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Pop culture obsessives writing for the pop culture obsessed.

‘Allo, ‘Allo! found unlikely comic success by turning World War II into a farce

Illustration for article titled ‘Allo, ‘Allo! found unlikely comic success by turning World War II into a farce

Every day, Watch This offers staff recommendations inspired by the week’s new releases or premieres. This week: In honor of Netflix’s Special Correspondents, we’re honoring our favorite military-themed comedies.


‘Allo ‘Allo!, “The British Are Coming” (season one, episode one; originally aired 12/30/82)

There is so much about ‘Allo ‘Allo! that shouldn’t work. The 1980s BBC sitcom is an outrageous farce, set during World War II in Nazi-occupied France, about a licentious cafe owner forced to walk the tightrope between appeasing the German soldiers who frequent his establishment and helping his countrymen fight their oppressors. Few ideas are more ill-suited to comedy, but as written by Jeremy Lloyd and David Croft, the show went on to become a smash success and run for nine seasons.

In the hands of Lloyd and Croft—creators of the much-beloved Are You Being Served?—the show’s setting acts as an amplifier, ratcheting up the stakes of traditional class-based comedy. By adding the constant threat of death, the series is able to contort its characters into wilder and weirder situations as they get deeper into the mire of war. The comedic tone swings wildly between gallows humor and high camp, creating a uniquely demented world.

In the pilot we meet René Artois, the man at the center of it all. Played by veteran comic actor Gorden Kaye, René is a warm, avuncular man, slightly wall-eyed and full of an endearing shaggy-dog energy. He is first seen playing dutiful host to Nazi Colonel Von Strohm (the wonderfully wormy Richard Marner), pimping out his beautiful waitresses Yvette and Maria for access to butter, sugar, and paraffin. René is engaged in torrid affairs with both girls as well, always a half-step ahead of his cunning wife Edith (Carmen Silvera).

In short order René finds himself conscripted into aiding the French resistance by their no-nonsense leader Michelle DuBois, giving shelter to a nitwit pair of British airmen disguised as onion sellers, and nearly having his cover blown by an overly attentive (and affectionate) Nazi lieutenant fresh from the Russian Front.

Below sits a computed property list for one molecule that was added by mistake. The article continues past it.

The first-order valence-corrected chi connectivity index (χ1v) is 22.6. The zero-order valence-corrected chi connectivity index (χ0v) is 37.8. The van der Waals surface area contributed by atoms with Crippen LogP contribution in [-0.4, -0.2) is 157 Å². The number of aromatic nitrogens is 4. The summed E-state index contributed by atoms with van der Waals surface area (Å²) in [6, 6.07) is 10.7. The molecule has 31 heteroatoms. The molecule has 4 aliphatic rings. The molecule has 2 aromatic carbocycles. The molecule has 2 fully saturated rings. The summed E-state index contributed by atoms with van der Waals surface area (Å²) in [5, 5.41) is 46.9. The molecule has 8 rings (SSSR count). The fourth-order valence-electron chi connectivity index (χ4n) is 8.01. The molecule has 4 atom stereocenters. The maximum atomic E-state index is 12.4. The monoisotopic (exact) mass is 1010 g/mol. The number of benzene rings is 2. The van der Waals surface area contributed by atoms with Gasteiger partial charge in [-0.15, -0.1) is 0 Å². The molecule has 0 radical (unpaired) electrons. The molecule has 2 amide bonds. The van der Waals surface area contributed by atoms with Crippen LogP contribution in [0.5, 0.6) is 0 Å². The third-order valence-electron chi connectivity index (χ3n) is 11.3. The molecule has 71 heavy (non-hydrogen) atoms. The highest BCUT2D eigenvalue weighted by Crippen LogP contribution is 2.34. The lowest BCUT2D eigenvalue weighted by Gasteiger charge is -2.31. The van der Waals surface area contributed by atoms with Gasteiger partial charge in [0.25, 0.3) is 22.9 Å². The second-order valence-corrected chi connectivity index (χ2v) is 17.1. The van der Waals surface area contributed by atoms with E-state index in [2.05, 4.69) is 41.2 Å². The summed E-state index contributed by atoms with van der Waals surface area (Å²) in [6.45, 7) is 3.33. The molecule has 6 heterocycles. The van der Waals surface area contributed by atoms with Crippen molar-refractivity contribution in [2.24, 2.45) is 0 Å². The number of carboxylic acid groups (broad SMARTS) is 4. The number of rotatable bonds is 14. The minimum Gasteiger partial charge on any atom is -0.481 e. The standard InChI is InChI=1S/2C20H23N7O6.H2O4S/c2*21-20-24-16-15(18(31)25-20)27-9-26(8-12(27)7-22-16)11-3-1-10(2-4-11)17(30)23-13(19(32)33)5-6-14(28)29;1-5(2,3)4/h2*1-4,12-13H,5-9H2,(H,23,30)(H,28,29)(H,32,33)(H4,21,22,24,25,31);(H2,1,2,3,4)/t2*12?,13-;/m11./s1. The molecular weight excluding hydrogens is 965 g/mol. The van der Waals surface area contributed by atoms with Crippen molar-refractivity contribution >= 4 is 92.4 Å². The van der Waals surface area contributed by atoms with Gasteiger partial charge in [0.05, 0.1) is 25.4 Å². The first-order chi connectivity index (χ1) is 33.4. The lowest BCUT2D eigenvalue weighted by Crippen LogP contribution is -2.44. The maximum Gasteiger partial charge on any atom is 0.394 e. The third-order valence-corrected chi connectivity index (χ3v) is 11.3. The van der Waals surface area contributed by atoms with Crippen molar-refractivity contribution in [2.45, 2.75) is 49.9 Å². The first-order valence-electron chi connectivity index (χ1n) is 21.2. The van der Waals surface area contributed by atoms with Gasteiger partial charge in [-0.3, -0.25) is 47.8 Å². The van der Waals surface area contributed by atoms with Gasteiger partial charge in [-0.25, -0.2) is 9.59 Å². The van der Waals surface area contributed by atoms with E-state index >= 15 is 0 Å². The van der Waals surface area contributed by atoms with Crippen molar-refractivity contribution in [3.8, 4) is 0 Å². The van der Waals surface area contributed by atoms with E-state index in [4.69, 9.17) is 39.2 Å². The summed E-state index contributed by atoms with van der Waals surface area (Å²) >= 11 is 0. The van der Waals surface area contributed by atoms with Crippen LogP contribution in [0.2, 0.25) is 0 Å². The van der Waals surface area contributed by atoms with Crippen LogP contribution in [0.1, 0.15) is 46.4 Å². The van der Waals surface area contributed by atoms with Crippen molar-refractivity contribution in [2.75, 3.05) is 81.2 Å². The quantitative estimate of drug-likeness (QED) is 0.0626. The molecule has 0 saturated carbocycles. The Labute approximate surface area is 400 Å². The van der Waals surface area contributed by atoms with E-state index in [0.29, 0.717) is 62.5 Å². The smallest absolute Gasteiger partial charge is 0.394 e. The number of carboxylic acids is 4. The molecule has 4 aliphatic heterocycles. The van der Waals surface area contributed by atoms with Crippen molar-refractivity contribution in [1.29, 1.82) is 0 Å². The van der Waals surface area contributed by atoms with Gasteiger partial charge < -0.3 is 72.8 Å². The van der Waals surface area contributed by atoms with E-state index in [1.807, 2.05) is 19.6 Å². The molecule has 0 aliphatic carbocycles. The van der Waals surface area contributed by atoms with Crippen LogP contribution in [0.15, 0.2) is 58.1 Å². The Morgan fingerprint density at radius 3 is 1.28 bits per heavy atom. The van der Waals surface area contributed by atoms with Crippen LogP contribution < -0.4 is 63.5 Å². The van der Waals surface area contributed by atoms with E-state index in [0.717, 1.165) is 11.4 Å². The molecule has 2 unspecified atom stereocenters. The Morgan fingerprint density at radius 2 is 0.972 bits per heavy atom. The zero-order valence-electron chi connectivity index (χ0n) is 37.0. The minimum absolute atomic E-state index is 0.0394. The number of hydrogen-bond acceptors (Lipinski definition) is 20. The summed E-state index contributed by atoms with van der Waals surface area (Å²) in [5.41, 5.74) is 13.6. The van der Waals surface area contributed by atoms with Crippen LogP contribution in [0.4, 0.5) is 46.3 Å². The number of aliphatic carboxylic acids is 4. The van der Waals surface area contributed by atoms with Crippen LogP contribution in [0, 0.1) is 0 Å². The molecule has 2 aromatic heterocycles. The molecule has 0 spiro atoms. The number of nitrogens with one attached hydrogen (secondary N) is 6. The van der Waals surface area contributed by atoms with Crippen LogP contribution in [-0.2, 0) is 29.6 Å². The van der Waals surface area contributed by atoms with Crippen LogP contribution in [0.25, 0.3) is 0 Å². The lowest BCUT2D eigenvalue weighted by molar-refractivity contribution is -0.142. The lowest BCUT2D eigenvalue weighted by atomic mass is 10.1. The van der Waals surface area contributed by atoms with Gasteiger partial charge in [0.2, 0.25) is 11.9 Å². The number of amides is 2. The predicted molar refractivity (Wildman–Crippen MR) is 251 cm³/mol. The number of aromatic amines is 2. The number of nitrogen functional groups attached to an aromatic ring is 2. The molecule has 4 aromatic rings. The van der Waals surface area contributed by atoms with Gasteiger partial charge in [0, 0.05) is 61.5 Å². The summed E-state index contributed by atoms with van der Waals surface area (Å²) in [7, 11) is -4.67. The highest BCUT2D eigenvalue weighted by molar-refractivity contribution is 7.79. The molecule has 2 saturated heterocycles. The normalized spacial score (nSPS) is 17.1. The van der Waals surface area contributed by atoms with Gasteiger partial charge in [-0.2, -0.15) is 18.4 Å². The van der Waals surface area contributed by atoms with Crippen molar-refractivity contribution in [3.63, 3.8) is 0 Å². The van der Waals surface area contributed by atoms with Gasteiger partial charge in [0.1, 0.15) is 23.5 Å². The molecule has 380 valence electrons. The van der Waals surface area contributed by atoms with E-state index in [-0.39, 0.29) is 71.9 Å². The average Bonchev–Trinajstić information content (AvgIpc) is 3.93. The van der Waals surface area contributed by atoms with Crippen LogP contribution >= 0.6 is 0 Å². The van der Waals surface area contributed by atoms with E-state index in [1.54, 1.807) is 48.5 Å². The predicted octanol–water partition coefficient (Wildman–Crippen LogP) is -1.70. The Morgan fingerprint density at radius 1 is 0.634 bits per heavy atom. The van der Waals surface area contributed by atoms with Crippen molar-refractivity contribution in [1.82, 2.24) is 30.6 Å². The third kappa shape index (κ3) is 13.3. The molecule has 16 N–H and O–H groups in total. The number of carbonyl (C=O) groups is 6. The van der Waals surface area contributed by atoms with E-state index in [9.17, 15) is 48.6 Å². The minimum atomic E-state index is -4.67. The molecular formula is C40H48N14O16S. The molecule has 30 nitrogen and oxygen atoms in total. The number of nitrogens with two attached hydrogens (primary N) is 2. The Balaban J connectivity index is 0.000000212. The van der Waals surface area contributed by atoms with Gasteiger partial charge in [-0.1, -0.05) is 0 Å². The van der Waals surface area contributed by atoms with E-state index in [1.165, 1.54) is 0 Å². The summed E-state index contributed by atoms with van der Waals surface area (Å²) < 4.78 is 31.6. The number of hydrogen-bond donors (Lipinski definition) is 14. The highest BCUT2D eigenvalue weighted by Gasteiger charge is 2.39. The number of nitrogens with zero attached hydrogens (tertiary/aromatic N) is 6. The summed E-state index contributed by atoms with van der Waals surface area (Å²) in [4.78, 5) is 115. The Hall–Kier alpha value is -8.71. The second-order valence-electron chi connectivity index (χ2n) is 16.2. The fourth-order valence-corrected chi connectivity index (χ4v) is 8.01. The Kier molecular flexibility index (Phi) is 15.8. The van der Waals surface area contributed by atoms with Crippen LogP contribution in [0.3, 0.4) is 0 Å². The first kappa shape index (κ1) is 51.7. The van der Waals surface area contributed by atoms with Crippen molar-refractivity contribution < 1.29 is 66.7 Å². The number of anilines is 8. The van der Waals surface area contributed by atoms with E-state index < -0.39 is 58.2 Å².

In the span of a densely packed 35 minutes, the show has established most of the elements that carried it for nine seasons. This includes introducing its baker’s dozen of recurring characters, including the doddering old forger Leclerc who thinks himself a master of disguise; the bumbling Nazi officers bent on hoarding looted artworks; the icily perverted Otto Flick of the Gestapo; and the fierce women of the French resistance dressed like extras in a Robert Palmer video.


The show is a farce to its core. Characters are defined as much by their cartoonish accents as any other aspect of their personality, season-long labyrinthine plots brim over with sexual innuendo, and every episode is larded with the predictable repetition of catch phrases. At one point, a character stashes a priceless cuckoo clock in his pants to hide it from the Gestapo only to have it go off, giving him a rather noisy erection. On paper it sounds like the worst form of excess, of a piece with the attitudes which birthed Balki Bartokomous, Alf, and Stefan Urquelle. Yet all of the elements combine to make it a riotously funny affair, a show so suffused with camp that it transcends its base position.

As a product of its time, the show’s attitudes toward women and gays are rather retrograde, but the show seems to avoid any larger issue regarding this by simply being insensitive toward every single person on the show. Characters from every side, whether French, Italian, German, or British are all played by British (and one American) actors aping absurd Monty Python accents and playing their outsize characters to the rafters. It is little wonder the show made the transition from the small screen to the stage, where it is still being performed today. ‘Allo ‘Allo! manages a pretty impressive feat, flying in the face of what we have come to believe a comedy must be, and yet it works in spite of it. The material is hackneyed, the jokes are often seen coming from miles away, but it never lacks for moments of inspired hilarity. Life during wartime has never been funnier.

Availability: ‘Allo ‘Allo! is available to rent on DVD through Netflix, and for purchase at Amazon.com, and may be available at your local public library.